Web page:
Thursday News: Fern Michaels wins a defamation suit; Harlequin revenues down; Men more likely to say I love you first; Science scares me
Today marks the first day in our August giveaway extravanganza. I don’t know why but I thought it might be fun to solicit authors and publishers to see if they would give away stuff to the Dear Author community. I opened it up to anyone, including self published authors so long as the SP authors had editors. We had a great response. Over 70 authors and publishers agree to provide books, gift certificates and even swag to our readers.
Every day we’ll feature a new giveaway. I hope you come and celebrate reading with us during the month of August.
If I wind up dead, please know that Mary Kuczkir, the author Fern Michaels, more (than) likely arranged for it to happen. Please don’t respond. I want a black/white record. Shelley Dangerfield.
This email was forwarded by Craig Dilley to a website that promotes romance authors. Dilley was found to have defamed Michaels because they could not prove the truth of the statement – that Michaels was trying to murder the Shelley Dangerfield.
Even though the judge found that Michaels had suffered no damages, he still ordered the defamer, Craig Dilley, to pay $75,000.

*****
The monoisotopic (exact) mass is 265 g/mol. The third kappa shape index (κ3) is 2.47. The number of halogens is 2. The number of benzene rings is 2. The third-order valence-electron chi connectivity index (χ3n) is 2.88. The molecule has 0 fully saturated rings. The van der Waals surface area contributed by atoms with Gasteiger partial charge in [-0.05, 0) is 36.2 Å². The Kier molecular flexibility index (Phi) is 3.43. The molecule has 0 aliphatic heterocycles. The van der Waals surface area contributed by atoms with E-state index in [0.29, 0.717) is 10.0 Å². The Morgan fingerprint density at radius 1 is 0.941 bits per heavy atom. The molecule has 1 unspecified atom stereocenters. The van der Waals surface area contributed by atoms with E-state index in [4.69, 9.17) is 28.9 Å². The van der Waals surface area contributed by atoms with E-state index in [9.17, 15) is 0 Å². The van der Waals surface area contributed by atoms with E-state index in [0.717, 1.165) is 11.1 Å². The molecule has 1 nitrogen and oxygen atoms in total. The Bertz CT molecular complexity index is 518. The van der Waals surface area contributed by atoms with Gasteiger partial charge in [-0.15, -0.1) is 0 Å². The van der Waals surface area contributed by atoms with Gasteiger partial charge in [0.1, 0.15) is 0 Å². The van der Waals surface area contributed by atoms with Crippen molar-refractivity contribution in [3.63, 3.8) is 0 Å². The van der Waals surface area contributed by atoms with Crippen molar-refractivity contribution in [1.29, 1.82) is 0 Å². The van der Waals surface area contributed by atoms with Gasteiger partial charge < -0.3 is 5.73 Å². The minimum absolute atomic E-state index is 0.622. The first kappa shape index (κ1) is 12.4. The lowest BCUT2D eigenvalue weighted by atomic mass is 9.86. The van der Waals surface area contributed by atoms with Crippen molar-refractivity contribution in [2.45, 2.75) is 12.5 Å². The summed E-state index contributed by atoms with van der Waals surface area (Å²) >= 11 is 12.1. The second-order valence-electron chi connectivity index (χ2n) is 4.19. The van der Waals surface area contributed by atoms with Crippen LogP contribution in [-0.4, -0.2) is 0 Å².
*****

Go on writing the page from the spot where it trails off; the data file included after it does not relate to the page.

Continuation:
Attorneys for Michaels, who filed the lawsuit under her legal name, Mary Kuczkir, argued that the writer of almost 100 bestsellers was not a public figure. Michaels claimed she was unable to write for six months and lost $850,000 in income due to her distress. Seventh Judicial Circuit Judge Roger Couch ruled “there was no apparent adverse effect on her earning capacity,” nor was there evidence her book sales suffered or she was denied publishing privileges due to the email.
The facts in the case are so sketchy that it’s hard to make out exactly what the claim was. Defamation per se doesn’t need any proof of damages and calling someone a murderer might fall under that category so the $75,000 may be punitive damages. Again, hard to say and frankly I find the verdict/ruling a bit ridiculous. GoUpstate.com
One of the reasons for the decline was a weakness in the direct to consumer sales. Yahoo! Finance
Jennifer Ashley’s shifters wear collars that allow the human government to control their emotions to a certain extent. Collars or other microchips could be used to do more than simply suppress emotion or give off an electrical surge to control instinct. Clearly advanced technology suggests that full control over a lesser being could be done through harnessing EEG signals and processing them. Yay??? ExtremeTech